The large pack in the north of the park have had a confirmed 9 puppies added to their total and have been reported to be doing nicely, and killing on a daily basis to feed all of 26 dogs.
The other highlights for this month includes the greatest challenge for us as guides….. finding Tsala, our resident female leopard.
I am pleased to say our tracking efforts have not gone for naught, as we are finding her on a regular basis, and she has even spoilt us with some great sightings, and there is speculation that she is pregnant, so we will be monitoring her movements with great anticipation.
Well, that is all for the highlights of this month, and I wish you all a great August, and we look forward to the spring time coming soon…
Gavin and the fabulous T-team.
Just a little last minute thought…
The conservation of our natural heritage lies solely in the hands of us humans, and it is so sad that we are experiencing the drastic and unforgivable acts of people slaughtering our African wildlife for the misperceived ideas of animal body parts to be used to cure diseases or enhance human performance.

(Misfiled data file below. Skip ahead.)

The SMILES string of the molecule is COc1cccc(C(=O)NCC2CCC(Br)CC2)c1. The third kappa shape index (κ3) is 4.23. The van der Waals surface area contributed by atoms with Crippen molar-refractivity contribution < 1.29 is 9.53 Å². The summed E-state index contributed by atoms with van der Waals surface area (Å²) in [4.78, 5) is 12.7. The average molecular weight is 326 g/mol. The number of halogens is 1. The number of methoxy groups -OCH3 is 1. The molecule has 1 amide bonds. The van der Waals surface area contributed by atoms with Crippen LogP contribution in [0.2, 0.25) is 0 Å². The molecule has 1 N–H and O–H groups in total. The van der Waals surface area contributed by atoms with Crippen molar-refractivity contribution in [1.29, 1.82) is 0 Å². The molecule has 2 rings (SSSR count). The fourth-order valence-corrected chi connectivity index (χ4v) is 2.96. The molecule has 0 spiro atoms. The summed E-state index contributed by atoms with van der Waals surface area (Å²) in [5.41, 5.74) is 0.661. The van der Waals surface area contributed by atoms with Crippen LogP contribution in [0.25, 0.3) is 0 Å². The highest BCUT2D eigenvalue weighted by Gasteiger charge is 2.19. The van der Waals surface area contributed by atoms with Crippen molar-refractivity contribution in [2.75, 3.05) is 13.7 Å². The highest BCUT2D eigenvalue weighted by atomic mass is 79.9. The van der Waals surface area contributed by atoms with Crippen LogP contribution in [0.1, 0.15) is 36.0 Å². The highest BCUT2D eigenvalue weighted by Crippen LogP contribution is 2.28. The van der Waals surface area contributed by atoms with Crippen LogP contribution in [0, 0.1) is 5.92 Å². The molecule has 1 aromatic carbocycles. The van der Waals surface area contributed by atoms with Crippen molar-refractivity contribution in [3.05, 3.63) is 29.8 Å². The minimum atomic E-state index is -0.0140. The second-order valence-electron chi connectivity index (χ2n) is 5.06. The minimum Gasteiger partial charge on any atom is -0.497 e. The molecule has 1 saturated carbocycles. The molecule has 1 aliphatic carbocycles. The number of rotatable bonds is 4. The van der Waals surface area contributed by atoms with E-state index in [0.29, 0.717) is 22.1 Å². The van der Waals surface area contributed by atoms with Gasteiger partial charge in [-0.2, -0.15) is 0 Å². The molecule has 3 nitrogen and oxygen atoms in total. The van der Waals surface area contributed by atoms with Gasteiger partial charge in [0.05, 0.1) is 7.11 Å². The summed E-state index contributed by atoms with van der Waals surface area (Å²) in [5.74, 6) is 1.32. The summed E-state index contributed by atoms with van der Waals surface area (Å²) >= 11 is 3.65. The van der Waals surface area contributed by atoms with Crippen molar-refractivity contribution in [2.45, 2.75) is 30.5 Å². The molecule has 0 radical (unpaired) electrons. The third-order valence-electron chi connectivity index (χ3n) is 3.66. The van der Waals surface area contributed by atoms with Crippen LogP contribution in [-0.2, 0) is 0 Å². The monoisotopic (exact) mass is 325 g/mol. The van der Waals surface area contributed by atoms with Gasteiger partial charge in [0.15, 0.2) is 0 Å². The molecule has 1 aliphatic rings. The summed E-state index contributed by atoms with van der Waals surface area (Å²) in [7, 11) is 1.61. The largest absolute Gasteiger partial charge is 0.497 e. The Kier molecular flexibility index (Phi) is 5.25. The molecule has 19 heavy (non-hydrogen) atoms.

I am talking about the gross killing of our rhinos for their horns.
Their have been over 450 rhinos poached this year (at time of publishing this article) and it does not seem as if it will stop shortly, as the demand for rhino horn in the Asian communities is still strong. So what is being done about this atrocity? Well, us as nature conservationists are doing all we can to protect these magnificent animals from becoming extinct in the wild by supporting conservation efforts such as this one we were a part of a couple weeks ago.
Thanks to my frequent returning guests, the Agrizzi family, sponsorship for the capture and microchip implants as well as DNA sampling was carried out on 3 rhinos on this day, as well as the capture of lions with the goal of giving them identifying brands for future monitoring purposes, and this is just a few images showing what we did on this day.
If you are also interested in being a part of this, you can get involved by contacting me directly, or the lodge on +27 (0) 82 894 0960, and we can arrange this once in a lifetime opportunity for you before the rhino becomes extinct !
The following photos show how it all goes down.
We promise you that this will be a life changing experience for every single human being involved!
Till next month!
Please remember that we are a ‘child friendly’ Lodge, with lots to do for the whole family!
Hope to see you soon!